Kerry Cohen can barely remember all of the 40-odd men she's slept with (her list includes "that guy with the dog" and "the one who kept talking during sex as though we were just hanging out"). In Loose Girl: A Memoir of Promiscuity, out in June, Cohen recounts her harrowing litany of hookups through clear, poignant, spare-no-details prose. Now a 37-year-old psychotherapist, she tells MC exactly what she was looking for.
Q: Why was sex such a powerful addiction for you?
A: I felt unloved. I wanted attention to prove I was worth something. The media show us that as girls and women, our bodies and our ability to pull men in are what make us worthwhile. Plus, it's an easy path; you don't have to even be that attractive to get male attention. It was default behavior, and to not resist it would have taken a lot more effort. What I wanted was that immediate, gratifying rush of "He likes me. I mean something to this person." But I found out pretty quickly after every experience that it was just the opposite, that he didn't care one bit. In the end, I got more reinforcement for my sense that I wasn't worth anything.
Q: So why go back for more?
A: The same reason heroin addicts go back for a high, even though they always wind up crashing in the end. I went back again and again for those few moments when I felt ecstatically loved. Afterward, I wasn't consciously processing, "Oh, that made me feel like shit."
Q: Were you ever worried about being called a slut?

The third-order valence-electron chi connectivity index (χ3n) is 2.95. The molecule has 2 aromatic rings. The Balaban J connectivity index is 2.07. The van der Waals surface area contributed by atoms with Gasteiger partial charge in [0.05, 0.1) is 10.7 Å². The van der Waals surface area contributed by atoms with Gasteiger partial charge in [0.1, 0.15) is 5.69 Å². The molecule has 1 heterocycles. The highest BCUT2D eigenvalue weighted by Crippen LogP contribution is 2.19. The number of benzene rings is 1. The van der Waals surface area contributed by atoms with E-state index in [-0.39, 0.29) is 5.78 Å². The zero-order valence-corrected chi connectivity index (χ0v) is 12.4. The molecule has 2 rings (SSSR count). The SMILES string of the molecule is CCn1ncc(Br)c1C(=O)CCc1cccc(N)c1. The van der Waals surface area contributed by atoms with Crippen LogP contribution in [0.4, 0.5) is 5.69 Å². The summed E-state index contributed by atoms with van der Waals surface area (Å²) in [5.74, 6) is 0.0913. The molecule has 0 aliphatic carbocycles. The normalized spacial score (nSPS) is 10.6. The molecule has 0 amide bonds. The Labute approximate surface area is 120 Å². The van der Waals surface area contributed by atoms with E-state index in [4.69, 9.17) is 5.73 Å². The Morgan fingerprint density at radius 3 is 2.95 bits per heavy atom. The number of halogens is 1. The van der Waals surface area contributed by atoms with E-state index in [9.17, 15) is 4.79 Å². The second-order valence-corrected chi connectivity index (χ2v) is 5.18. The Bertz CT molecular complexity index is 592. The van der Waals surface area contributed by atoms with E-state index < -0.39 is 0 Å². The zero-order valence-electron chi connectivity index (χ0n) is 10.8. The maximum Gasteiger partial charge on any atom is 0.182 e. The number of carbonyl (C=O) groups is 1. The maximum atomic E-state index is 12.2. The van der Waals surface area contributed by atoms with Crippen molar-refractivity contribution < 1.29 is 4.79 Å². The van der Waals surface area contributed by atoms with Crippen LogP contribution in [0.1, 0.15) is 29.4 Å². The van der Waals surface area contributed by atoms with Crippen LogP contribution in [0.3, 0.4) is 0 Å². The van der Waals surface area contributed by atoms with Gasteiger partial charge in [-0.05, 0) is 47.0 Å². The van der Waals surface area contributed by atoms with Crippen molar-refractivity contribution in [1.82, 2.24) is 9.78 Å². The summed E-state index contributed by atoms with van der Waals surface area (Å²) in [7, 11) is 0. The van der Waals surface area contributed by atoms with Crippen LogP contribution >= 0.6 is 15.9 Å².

A: I was. But I also thought I was different from those girls because I was trying to have a relationship.
Q: You were dealing with this in the '80s. Is it any easier for girls today?
A: It's a common misconception that things are different now because sexuality and concepts like "friends with benefits" are all over the media, but the value judgments about the behavior haven't changed.
Q: You've been faithfully married for seven years now and have two kids. How'd you exorcise your inner Loose Girl?
A: I am still that girl — I still carry those struggles, but it doesn't control me anymore. One of the ways I had sensed things would be different with my husband is that I didn't meet him and immediately feel that rush that I needed something from him. We established a friendship, and I was able to just be around him and enjoy who he was. And that allowed him to find out who I was. But it's not like now I'm healed. All of our struggles are lifelong, and you just find better ways of dealing with them. Now when I feel unloved,I cry, tell a friend or my husband, and wait for it to pass.